How PCOS Can Affect Your Fertility

PCOS, Kelly Morales, OB/GYN

Polycystic ovary syndrome (PCOS) can develop at any age. In fact, you may develop the signs and symptoms of PCOS when you first begin menstruating. But most women don’t get diagnosed with PCOS until their 20s and 30s when they’re having difficulty getting pregnant and turn to their OB/GYN for answers.

The good news is, PCOS is treatable, and women’s health experts like Dr. Kelly Morales here in San Antonio, Texas, can help you figure out the best treatment to improve your fertility. Knowing how PCOS affects your fertility may help you understand the specific treatments that are prescribed to improve your chances of pregnancy.

PCOS and your hormones

PCOS develops from an imbalance in reproductive hormone levels. Your menstrual cycle is regulated by the interaction of your hormones, including estrogen and progesterone, which are your female sex hormones.

If you have PCOS, you may produce excess amounts of androgens, which are male sex hormones that can affect your menstrual cycle and ovulation. High amounts of androgens in your body may also cause other symptoms, such as male-pattern baldness, facial hair, or acne.

Many women with PCOS also have elevated insulin levels. Insulin is a hormone made in your pancreas that carries glucose — your body’s preferred source of fuel  — from your bloodstream into your cells. If your cells become resistant to insulin, the glucose continues to circulate in your blood, but your pancreas continues to secrete more and more insulin, resulting in elevated blood levels. Too much insulin in your blood triggers your body to up its production of androgens, which further compounds the hormonal effects on your menstrual cycle.

Problems with ovulation

The hormonal imbalance created by the high levels of androgens affect your ovulation. Every month, your body releases an egg for fertilization. This is referred to as ovulation and occurs about midway through your menstrual cycle. High levels of androgens may affect the health and release of your eggs. If you don’t release an egg, then you can’t get pregnant.

One of the primary symptoms of PCOS is an irregular menstrual cycle. You may notice that your cycle is either very short (21 days) or very long (35 days). Women with long cycles may only release 8-9 eggs a year, and some women with PCOS don’t menstruate or ovulate at all.

Ovulation problems are one of the most common causes of infertility in women, and PCOS is very often the underlying condition leading to the ovulation issues.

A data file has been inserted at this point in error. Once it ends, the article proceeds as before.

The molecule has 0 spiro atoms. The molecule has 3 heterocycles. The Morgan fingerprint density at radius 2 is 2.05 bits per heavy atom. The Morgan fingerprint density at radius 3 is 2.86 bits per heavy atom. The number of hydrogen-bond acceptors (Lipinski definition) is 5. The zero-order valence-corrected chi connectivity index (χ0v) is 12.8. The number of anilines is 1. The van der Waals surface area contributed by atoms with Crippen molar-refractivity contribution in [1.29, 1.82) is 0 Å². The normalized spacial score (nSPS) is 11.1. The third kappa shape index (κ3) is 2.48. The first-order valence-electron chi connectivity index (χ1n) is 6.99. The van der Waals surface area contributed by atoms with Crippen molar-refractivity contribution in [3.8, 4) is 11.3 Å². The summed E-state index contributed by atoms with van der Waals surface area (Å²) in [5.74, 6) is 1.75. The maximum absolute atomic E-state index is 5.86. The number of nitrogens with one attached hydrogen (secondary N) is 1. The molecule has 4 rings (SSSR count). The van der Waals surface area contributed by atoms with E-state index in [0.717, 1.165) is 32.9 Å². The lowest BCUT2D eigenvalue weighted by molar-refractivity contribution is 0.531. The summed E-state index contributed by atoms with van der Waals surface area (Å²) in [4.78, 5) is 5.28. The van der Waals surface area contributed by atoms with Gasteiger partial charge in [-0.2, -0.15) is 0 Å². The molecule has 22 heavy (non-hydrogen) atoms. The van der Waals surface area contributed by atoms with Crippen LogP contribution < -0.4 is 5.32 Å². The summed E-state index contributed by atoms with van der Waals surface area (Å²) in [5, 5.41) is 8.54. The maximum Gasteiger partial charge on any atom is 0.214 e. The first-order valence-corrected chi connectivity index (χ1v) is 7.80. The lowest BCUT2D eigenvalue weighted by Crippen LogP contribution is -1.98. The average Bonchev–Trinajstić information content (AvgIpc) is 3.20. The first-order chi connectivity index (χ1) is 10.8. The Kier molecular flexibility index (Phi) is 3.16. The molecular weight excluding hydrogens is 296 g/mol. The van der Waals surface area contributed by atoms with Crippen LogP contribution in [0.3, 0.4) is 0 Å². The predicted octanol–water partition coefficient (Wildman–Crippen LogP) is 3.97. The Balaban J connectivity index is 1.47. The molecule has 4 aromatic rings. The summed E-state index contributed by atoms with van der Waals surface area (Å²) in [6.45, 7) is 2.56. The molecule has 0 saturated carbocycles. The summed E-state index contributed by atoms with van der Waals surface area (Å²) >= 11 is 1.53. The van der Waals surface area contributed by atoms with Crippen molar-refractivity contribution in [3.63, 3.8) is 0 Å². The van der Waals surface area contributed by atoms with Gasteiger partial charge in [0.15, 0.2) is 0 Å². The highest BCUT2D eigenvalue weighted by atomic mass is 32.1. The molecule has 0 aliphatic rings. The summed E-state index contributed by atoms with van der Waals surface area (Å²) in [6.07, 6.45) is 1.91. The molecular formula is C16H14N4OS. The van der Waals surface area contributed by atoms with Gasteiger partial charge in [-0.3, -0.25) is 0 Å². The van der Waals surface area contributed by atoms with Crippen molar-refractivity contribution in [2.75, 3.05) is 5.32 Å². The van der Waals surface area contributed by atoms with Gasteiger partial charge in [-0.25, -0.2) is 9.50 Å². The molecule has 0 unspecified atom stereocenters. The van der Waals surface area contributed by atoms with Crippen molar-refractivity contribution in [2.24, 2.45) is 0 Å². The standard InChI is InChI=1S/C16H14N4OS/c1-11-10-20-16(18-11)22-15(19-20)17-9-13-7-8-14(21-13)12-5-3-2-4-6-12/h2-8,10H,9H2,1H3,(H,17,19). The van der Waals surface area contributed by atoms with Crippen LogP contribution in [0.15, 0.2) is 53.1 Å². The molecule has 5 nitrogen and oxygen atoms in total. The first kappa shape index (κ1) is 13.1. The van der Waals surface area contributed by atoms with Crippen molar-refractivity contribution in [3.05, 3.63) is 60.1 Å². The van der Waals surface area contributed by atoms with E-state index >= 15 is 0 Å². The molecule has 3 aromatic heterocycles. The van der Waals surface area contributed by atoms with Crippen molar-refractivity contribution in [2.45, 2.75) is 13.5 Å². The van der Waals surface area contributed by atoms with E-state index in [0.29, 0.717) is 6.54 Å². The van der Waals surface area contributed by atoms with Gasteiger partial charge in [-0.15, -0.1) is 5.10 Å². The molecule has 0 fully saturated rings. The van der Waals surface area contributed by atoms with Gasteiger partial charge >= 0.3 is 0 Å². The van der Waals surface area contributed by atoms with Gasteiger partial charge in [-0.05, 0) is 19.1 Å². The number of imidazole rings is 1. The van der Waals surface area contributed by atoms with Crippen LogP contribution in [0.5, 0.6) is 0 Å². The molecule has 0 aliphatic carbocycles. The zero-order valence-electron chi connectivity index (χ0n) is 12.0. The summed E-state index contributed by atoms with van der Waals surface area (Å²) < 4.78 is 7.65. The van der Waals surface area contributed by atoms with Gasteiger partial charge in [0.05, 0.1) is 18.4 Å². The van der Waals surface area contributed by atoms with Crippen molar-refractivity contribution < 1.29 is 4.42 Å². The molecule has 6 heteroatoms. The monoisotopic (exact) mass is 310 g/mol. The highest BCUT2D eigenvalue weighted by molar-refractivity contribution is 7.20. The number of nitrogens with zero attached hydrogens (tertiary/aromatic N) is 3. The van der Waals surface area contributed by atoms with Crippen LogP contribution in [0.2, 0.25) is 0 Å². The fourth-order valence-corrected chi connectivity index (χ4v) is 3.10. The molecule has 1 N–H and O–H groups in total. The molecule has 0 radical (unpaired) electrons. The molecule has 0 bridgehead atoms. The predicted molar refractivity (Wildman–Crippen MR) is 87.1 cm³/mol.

Weight gain and fertility

Unfortunately, the high androgen levels also lead to weight gain or make it very difficult for you to lose weight. And because it’s a male hormone, most of the excess weight is in the abdominal area. Being overweight also increases your risk of insulin resistance, which lead to an increase in androgen production, affecting both fertility and weight.

Treating PCOS and improving fertility

Having PCOS doesn’t mean you can’t get pregnant. In fact, PCOS is one of the most treatable causes of infertility in women. Initially, hormonal birth control pills may be recommended to help regulate ovulation and control some of your symptoms. However, you can’t get pregnant when taking birth control pills.

If you’re overweight, following a healthy diet and exercise program may help improve your hormone balance by decreasing both insulin and androgen levels to help regulate ovulation and improve your chances of pregnancy. Losing weight before you get pregnant may also make for an easier pregnancy and delivery.

You may also need medications that increase your ovulation to help for improve your fertility, such as clomiphene or gonadotropins.

PCOS can affect fertility, but that doesn’t mean you can’t get pregnant. Dr. Morales specializes in the diagnosis and management of PCOS and can provide treatment to reduce your symptoms and improve your fertility. Call our office today or request an appointment online.

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